News / Middle East

Syrian PM Survives Bomb Attack

This photo released by the Syrian official news agency SANA, shows Syrian fire fighters extinguishing burning cars after a car bomb exploded in the capital's western neighborhood of Mazzeh, in Damascus, Syria, April 29, 2013.
This photo released by the Syrian official news agency SANA, shows Syrian fire fighters extinguishing burning cars after a car bomb exploded in the capital's western neighborhood of Mazzeh, in Damascus, Syria, April 29, 2013.
Elizabeth Arrott
Syrian state media say Prime Minister Wael al-Halqi escaped unharmed from an assassination attempt Monday in Damascus.  The attack came as violence, especially sectarian-motivated, appeared on the rise across the region.

A bomb exploded as Halqi's convoy passed through the Mazzeh district, a normally well-fortified neighborhood, according to Syrian state media.  An interview of an unscathed Halqi was shown on state television later in the day. In his remarks, said to be made after the attempted assassination, he made no mention of the attack.

The strike follows other high-profile bombings in the capital, including at the interior ministry in December. Initial reports from state media said the interior minister was not hurt in that attack, reports that later proved untrue.

Paul Salem, director of the Carnegie Middle East Center in Beirut, says Monday's bombing is not likely to change the equation overall despite the bomb hitting at the heart of the Syrian capital.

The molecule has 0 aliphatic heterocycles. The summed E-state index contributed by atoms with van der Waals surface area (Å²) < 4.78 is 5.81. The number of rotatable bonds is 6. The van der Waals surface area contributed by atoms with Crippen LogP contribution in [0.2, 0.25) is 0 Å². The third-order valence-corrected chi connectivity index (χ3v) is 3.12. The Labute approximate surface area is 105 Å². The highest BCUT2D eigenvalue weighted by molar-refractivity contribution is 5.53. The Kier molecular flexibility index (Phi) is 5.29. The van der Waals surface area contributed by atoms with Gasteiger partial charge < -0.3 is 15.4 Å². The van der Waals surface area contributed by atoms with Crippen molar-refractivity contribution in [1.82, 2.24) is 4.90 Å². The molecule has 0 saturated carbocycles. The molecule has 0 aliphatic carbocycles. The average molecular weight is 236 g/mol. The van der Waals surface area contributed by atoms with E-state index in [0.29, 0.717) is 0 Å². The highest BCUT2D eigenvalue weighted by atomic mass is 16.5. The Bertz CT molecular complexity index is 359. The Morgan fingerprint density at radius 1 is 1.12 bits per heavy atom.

“The situation seems open to a long and unfortunately very bloody, devastating stalemate between the regime - which is not about to be defeated, but cannot win also - and the rebel groups which are very disunited, but at the same time have taken large control of parts of the country," said Salem.  "They are not going to be defeated either.”

There was no immediate claim of responsibility for Monday's bombing.

  • This photo released by the Syrian official news agency SANA, shows Syrian fire fighters extinguishing burning cars after a car bomb exploded near the prime minister's convoy in Mazzeh, Damascus, April 29, 2013.
  • This photo released by the Syrian official news agency SANA, shows burning cars after a car bomb exploded in Mazzeh, Damascus, April 29, 2013.
  • A man holding a water cooler runs to avoid a sniper in Aleppo's Salaheddine neighborhood, April 28, 2013.
  • A view of a street filled with rubble and damaged buildings in Aleppo's Salaheddine neighborhood, April 28, 2013.
  • Free Syrian Army fighters take up firing positions in the Khan al-Assal area, near Aleppo, April 27, 2013.


Previous such attacks have been linked to the jihadist al-Nusra Front, part of the armed, mainly Sunni opposition seeking to oust the government of President Bashar al-Assad, whose inner circle is dominated by members of the Shi'ite offshoot Alawite sect.